December weather: Why is it so mild?
Unseasonably warm weather across the UK has seen daffodils blooming as far north as Ayr. Temperatures are expected to continue in the double figures for the next week - possibly reaching as high as 16C in London on Saturday.
Why is it so warm?
Tropical air from the Azores and beyond is blowing in from the south west.
As is often the case in meteorology, no one specific factor can explain what has caused this influx of warm air - but this year's strong El Nino weather phenomenon is thought to play a part.
The event occurs when the waters of the Pacific become exceptionally warm and distort weather patterns around the world.
This almost continual warm stream has also been the source of all the moisture and strong winds that brought such devastation to parts of the UK with Storm Desmond.
Have records been broken?
Forecasters say no national temperature records have been broken - but they have come within half a degree of English records.
Temperatures of 16C were recorded at Kew Gardens in London - the average for this time of years is 6.7C. Overnight into Thursday, temperatures reached 13.2C at Exeter Airport, according to forecasters MeteoGroup.
Even Scotland, which has had some snow and cold dips, is forecast to see temperatures of 16C.
The warmest day ever recorded in December was 18.3C in Scotland on 2 December 1948, and the warmest night was 15C in Wales on 12 December 1994.
The BBC's Duncan Kennedy visited Winchester, where he found people doing their Christmas shopping in shorts and T-shirts.
The Met Office says that 2016 is likely to be even warmer than 2015.
People have been sending in their warm December pictures - see a selection of them here.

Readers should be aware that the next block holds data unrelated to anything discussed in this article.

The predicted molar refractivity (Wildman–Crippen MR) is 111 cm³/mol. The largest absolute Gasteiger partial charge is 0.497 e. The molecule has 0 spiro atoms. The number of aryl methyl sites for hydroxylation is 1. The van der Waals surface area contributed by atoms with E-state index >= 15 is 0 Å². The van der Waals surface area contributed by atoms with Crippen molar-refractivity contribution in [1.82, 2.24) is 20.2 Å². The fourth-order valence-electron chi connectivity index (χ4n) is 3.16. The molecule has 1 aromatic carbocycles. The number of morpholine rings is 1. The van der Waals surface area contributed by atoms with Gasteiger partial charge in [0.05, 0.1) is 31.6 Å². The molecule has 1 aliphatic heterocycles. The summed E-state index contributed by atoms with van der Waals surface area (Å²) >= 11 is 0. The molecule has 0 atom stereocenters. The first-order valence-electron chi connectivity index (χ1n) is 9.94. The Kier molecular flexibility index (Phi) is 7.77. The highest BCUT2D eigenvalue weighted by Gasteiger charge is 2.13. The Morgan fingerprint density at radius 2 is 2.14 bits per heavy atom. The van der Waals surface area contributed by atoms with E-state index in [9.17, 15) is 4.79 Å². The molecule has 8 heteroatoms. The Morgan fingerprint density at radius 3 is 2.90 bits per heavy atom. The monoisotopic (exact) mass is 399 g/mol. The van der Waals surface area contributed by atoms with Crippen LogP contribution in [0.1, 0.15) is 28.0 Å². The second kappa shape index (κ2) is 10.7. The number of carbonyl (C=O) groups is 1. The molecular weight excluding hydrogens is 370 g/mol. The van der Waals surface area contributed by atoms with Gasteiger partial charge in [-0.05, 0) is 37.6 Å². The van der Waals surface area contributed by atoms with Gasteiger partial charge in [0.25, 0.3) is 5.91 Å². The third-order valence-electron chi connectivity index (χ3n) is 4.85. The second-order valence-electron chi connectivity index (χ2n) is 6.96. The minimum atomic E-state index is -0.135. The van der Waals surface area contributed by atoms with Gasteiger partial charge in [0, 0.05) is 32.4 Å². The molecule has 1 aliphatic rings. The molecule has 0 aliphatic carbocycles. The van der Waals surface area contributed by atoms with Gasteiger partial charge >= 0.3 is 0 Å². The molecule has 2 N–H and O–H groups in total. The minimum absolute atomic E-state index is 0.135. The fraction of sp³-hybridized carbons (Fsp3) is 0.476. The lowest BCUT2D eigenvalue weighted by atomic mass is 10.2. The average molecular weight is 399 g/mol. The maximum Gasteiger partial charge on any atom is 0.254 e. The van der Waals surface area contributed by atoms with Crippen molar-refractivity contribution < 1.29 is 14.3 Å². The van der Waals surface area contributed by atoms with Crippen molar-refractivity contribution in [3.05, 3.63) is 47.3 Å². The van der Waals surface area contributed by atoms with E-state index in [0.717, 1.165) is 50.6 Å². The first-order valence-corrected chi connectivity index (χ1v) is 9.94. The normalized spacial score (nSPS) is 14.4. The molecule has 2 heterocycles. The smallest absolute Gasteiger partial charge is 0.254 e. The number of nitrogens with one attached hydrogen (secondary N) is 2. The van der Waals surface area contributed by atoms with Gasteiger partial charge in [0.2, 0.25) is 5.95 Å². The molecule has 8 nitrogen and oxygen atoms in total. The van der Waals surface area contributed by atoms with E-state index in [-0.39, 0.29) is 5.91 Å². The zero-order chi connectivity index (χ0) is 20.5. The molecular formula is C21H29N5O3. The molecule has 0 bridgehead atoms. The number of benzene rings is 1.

What will Christmas Day be like?
The chances of a white Christmas look like nil in most parts of the UK, with mild temperatures expected to continue right into the new year.
In London, Christmas Day is forecast to have temperatures of 12C with some light showers, but temperatures could reach as high as 15C.
Edinburgh is forecast to have temperatures of about 7C, and possible spells of sunshine, while in Wales temperatures can expect to be about 11C. Belfast is expected to be a little cooler with a likely high of about 6C, with light cloud.
Bookmakers Coral have slashed the odds on this Christmas being the warmest in history from 5/1 to 2/1, saying it looks likely "we will be sweating" on Christmas Day.
What's this about Saharan dust and blood rain?
The mild southerly airflow currently affecting the UK brings an increased chance of seeing some Saharan dust blowing.
This happens when dust is lifted from its source in west Africa by strong winds, and blown thousands of kilometres at high altitudes to become caught up in UK weather systems.
The dust gets caught in rain droplets and falls to the ground. When the water evaporates, a thin layer of dust is left on surfaces, like cars.
Public Health England has warned that some people with existing heart or lung conditions may experience increased symptoms.
It can also lead to "blood rain", when the red dust causes rain to appear red - although this is very rare in the UK. Even worldwide, documented cases are quite rare.
There were predictions that some dust might descend on Wednesday and Thursday, but it has not materialised.